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Interview with Jamie Foxx from 'Django Unchained'


Christoph Waltz as Schultz and Jamie Foxx as Django in 'Django Unchained'
Andrew Cooper, SMPSP / The Weinstein Company

Jamie Foxx stars as a slave named Django acquired by Dr. King Schultz (played by Christoph Waltz) in order to help him track down murderers in Quentin Tarantino's Django Unchained. Schultz promises Django his freedom in exchange for helping him capture the Brittle brothers, but what Django's focused on is finding his wife (played by Kerry Washington) who was lost to the slave trade years before.

After participating in a panel for fans at the 2012 San Diego Comic Con, Foxx sat down with us to talk about working with Quentin Tarantino and the appeal of being a part of a Western.

Jamie Foxx Django Unchained Interview

Were you serenading the other table of journalists?

"Man, we had to get it in over there. We had a little concert going down. I was actually talking about, they asked what was the toughest scene to shoot. And the toughest scene, the most courageous person in this movie is Kerry Washington because we’re all guys. If you do something bad to guys, that’s sort of to be expected. But when Kerry had to take lashes, that was the toughest scene. But Quentin Tarantino would play music in between takes. I asked could we play, when they were giving her lashes, there’s a song by Fred Hammond, a gospel singer. The song was [singing], 'No weapons formed against me, shall prosper.' So while they’re doing it, imagine this is a shack row and all the shacks are here and they’re about to give her lashes there. They had speakers set up throughout the whole place. When that song was playing, some of the extras, like there was one black lady as an extra, she’s actually from New Orleans, never been on a set before, but she knows that song so I see her hands go up like this, and I see her rocking back and forth with the child she was standing with. And as you see Quentin Tarantino shooting, you see him do like this [jerk up], because water had filled up in his eyepiece because he was touched. It was some amazing thing - and you’ll see it. When you see it on the screen, you’ll feel it."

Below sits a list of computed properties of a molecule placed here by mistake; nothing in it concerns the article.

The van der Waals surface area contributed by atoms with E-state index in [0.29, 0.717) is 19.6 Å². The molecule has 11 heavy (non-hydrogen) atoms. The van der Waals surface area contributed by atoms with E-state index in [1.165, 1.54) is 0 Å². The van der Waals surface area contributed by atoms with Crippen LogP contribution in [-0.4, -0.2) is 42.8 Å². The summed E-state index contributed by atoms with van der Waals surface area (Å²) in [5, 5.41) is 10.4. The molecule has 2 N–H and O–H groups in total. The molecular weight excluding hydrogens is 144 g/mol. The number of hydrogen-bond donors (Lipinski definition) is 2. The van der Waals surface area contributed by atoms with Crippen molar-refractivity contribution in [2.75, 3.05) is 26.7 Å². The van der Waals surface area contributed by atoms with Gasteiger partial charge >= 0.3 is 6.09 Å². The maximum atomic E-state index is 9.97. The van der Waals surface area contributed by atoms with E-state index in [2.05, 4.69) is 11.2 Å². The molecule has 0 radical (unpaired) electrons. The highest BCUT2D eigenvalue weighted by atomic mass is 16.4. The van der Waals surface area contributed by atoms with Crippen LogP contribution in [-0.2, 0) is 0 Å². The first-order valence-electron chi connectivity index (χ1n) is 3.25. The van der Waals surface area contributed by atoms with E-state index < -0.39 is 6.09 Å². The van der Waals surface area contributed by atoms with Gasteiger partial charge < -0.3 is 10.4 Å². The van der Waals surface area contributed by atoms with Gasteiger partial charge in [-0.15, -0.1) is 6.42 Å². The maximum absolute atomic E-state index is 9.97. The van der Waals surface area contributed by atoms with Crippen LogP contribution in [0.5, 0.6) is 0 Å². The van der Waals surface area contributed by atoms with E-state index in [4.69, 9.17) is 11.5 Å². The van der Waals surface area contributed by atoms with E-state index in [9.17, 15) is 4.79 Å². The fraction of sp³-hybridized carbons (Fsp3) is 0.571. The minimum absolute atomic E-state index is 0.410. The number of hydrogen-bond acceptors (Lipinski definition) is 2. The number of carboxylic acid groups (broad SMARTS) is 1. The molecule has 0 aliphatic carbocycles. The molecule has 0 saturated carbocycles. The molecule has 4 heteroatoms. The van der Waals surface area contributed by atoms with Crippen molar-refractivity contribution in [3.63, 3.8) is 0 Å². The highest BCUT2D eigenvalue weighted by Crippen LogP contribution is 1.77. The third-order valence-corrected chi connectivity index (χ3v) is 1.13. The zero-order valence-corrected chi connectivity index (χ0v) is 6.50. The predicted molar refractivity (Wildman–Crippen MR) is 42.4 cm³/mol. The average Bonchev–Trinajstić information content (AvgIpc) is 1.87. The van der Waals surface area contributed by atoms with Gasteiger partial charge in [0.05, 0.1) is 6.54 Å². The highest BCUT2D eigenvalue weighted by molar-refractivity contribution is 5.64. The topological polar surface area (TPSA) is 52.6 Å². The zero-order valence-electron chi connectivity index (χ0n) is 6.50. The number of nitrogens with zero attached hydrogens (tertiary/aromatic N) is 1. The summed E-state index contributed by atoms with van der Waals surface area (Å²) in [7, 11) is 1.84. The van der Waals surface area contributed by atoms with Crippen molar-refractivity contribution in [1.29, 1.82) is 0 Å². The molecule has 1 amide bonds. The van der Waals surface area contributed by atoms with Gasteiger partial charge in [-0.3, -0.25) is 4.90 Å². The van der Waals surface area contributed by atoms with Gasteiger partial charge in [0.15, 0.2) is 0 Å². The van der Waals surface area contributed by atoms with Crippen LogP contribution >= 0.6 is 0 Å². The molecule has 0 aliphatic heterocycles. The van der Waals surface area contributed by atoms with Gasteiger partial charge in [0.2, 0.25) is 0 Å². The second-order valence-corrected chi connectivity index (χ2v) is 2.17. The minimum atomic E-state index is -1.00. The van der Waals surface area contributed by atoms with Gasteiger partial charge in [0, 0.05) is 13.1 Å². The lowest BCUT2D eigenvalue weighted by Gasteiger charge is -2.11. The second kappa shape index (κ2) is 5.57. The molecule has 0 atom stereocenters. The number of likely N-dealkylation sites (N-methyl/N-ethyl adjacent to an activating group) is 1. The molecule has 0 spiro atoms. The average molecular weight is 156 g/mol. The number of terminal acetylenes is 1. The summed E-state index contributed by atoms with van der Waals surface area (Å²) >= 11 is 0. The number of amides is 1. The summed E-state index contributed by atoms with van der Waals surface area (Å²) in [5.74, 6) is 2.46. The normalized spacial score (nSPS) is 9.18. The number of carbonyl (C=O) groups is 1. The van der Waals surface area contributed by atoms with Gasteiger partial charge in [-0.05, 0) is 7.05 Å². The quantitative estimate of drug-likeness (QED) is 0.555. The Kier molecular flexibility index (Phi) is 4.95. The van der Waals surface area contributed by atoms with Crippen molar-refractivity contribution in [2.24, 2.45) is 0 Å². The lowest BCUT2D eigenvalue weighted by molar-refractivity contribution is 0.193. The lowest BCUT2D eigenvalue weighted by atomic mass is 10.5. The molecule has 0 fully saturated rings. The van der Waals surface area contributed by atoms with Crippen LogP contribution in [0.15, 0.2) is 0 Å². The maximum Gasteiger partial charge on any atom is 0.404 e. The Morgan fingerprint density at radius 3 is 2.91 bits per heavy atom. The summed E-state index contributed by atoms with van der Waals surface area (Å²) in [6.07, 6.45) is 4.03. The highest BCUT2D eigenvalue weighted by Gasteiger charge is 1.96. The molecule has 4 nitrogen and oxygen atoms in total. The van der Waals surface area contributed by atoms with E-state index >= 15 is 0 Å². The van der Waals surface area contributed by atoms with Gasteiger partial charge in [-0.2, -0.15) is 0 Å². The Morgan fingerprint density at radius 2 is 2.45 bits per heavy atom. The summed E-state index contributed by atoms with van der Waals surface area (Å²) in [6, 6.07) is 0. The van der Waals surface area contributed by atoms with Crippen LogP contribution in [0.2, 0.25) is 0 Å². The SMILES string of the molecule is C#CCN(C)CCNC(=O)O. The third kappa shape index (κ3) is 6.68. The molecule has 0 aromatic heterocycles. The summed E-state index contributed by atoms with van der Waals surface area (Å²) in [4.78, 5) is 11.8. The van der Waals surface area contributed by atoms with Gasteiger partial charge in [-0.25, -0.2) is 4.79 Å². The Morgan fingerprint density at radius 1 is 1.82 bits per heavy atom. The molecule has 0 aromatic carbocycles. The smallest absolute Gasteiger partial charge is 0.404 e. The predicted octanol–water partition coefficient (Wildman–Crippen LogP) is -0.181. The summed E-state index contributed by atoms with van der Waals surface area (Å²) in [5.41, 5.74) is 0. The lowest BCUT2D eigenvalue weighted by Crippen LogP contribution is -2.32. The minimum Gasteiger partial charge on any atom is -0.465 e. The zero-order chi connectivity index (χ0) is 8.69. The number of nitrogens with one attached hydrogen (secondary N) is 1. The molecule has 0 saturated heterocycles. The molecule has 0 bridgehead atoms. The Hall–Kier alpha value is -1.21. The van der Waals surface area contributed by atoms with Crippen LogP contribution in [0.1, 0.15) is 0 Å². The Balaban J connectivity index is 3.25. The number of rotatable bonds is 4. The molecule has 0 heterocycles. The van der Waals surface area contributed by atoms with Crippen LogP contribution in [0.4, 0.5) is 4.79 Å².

Do you see a musical quality to the way Quentin writes dialogue and the way you speak it?